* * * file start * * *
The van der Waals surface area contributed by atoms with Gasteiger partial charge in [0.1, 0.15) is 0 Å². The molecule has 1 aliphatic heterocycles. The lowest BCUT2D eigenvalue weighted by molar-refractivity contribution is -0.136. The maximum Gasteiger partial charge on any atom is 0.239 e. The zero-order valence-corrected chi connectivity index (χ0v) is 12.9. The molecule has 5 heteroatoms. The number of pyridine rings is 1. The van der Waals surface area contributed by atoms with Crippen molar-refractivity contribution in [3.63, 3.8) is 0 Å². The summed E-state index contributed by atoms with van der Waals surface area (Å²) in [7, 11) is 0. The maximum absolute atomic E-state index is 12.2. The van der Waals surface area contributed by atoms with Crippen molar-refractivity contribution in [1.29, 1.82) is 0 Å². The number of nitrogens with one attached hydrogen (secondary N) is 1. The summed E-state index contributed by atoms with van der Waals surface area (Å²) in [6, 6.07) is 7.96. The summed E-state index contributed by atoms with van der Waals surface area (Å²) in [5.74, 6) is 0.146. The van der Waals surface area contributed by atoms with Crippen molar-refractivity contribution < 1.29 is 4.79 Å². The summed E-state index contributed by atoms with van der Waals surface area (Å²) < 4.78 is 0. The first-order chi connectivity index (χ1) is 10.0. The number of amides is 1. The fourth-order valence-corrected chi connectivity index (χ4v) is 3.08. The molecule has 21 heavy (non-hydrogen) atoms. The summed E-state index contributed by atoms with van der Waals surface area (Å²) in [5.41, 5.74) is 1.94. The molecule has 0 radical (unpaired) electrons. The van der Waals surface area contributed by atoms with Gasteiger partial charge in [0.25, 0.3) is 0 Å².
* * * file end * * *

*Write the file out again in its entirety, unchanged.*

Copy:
The van der Waals surface area contributed by atoms with Gasteiger partial charge in [0.1, 0.15) is 0 Å². The molecule has 1 aliphatic heterocycles. The lowest BCUT2D eigenvalue weighted by molar-refractivity contribution is -0.136. The maximum Gasteiger partial charge on any atom is 0.239 e. The zero-order valence-corrected chi connectivity index (χ0v) is 12.9. The molecule has 5 heteroatoms. The number of pyridine rings is 1. The van der Waals surface area contributed by atoms with Crippen molar-refractivity contribution in [3.63, 3.8) is 0 Å². The summed E-state index contributed by atoms with van der Waals surface area (Å²) in [7, 11) is 0. The maximum absolute atomic E-state index is 12.2. The van der Waals surface area contributed by atoms with Crippen molar-refractivity contribution in [1.29, 1.82) is 0 Å². The number of nitrogens with one attached hydrogen (secondary N) is 1. The summed E-state index contributed by atoms with van der Waals surface area (Å²) in [6, 6.07) is 7.96. The summed E-state index contributed by atoms with van der Waals surface area (Å²) in [5.74, 6) is 0.146. The van der Waals surface area contributed by atoms with Crippen molar-refractivity contribution < 1.29 is 4.79 Å². The summed E-state index contributed by atoms with van der Waals surface area (Å²) < 4.78 is 0. The first-order chi connectivity index (χ1) is 10.0. The number of amides is 1. The fourth-order valence-corrected chi connectivity index (χ4v) is 3.08. The molecule has 21 heavy (non-hydrogen) atoms. The summed E-state index contributed by atoms with van der Waals surface area (Å²) in [5.41, 5.74) is 1.94. The molecule has 0 radical (unpaired) electrons. The van der Waals surface area contributed by atoms with Gasteiger partial charge in [0.25, 0.3) is 0 Å².